Listen after the jump…

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Posted by Martin Schneider
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03.20.2017
09:02 am
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‘Street Hassle’: When Lou Reed met Bruce Springsteen
03.09.2017
04:53 pm
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For his 1978 Street Hassle album, Lou Reed became the first major artist to produce an album using the “Binaural” sound recording system, a two-channel 3-D stereo technology that utilized microphones embedded into a wig dummy’s ears. The placement of the mics roughly approximates the position and distance between the average person’s ears.

Binaural albums can be played on standard record players, but need to be heard over headphones and not speakers as the effect (like you are “live” in the room with the musicians) is less impressive (not heard at all) when played on speakers. A typical effect achieved by a binaural recording might be the sound of a box of matches being shaken, first in one ear, then the other. With headphones the effect can be quite startling—you’ll hear the shaking matches as they travel around your head, it’s pretty vivid—but it needn’t be that gimmicky.

Probably the best song to really hear what they were going for is Street Hassle‘s epic 11-minute-long title suite, a shocking three-part monolog/tone poem during which a woman hires a hustler, a drug dealer gives a guy some particularly blunt advice about what to do with his dead “old lady” and then the final part, which has an uncredited Bruce Springsteen (who, sadly for Reed, was in a legal dispute at the time and needed to remain at least somewhat incognito) doing a very effective low-key mumbled rap that more than hints at whose voice you are listening to, despite the lack of acknowledgement in the liner notes:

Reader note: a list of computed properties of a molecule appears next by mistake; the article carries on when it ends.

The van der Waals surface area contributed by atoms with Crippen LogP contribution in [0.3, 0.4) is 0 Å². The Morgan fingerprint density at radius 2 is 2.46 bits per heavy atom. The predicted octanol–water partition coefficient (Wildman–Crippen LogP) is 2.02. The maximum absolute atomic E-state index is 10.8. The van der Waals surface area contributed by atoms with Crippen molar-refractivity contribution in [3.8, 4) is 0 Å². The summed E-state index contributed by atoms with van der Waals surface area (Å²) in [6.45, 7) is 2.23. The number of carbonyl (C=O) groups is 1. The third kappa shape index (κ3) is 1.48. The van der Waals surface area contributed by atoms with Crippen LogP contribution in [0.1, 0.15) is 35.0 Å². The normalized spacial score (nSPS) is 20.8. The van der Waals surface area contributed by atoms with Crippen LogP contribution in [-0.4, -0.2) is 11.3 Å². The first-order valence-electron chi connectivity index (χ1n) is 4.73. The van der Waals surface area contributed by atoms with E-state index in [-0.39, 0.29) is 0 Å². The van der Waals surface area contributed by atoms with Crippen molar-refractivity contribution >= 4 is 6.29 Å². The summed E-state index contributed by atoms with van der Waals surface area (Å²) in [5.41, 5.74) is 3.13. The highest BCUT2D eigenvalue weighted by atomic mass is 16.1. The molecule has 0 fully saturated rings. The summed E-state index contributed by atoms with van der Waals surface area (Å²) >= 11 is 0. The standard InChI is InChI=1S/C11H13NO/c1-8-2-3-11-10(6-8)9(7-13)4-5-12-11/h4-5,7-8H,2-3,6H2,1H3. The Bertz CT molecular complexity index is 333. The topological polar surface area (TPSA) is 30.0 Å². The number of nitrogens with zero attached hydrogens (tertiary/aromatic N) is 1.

Well hey, man, that’s just a lie
It’s a lie she tells her friends
‘Cause the real song, the real song
Where she won’t even admit to herself
The beatin’ in her heart
It’s a song lots of people know
It’s a painful song
A little sad truth
But life’s full of sad songs
A penny for a wish
But wishin’ won’t make you a soldier
With a pretty kiss for a pretty face
Can’t have its way
Y’know tramps like us, we were born to pay

On Reed’s live Animal Serenade album, he tells the audience: “I wanted to write a song that had a great monolog set to rock. Something that could have been written by William Burroughs, Hubert Selby, John Rechy, Tennessee Williams, Nelson Algren, maybe a little Raymond Chandler. You mix it all up and you have Street Hassle.”

Reed knew Steven Van Zandt and heard that Springsteen was recording at the Record Planet. Springsteen read the part twice and both he and Reed were pleased with the result. Reed later explained how the collaboration came to be: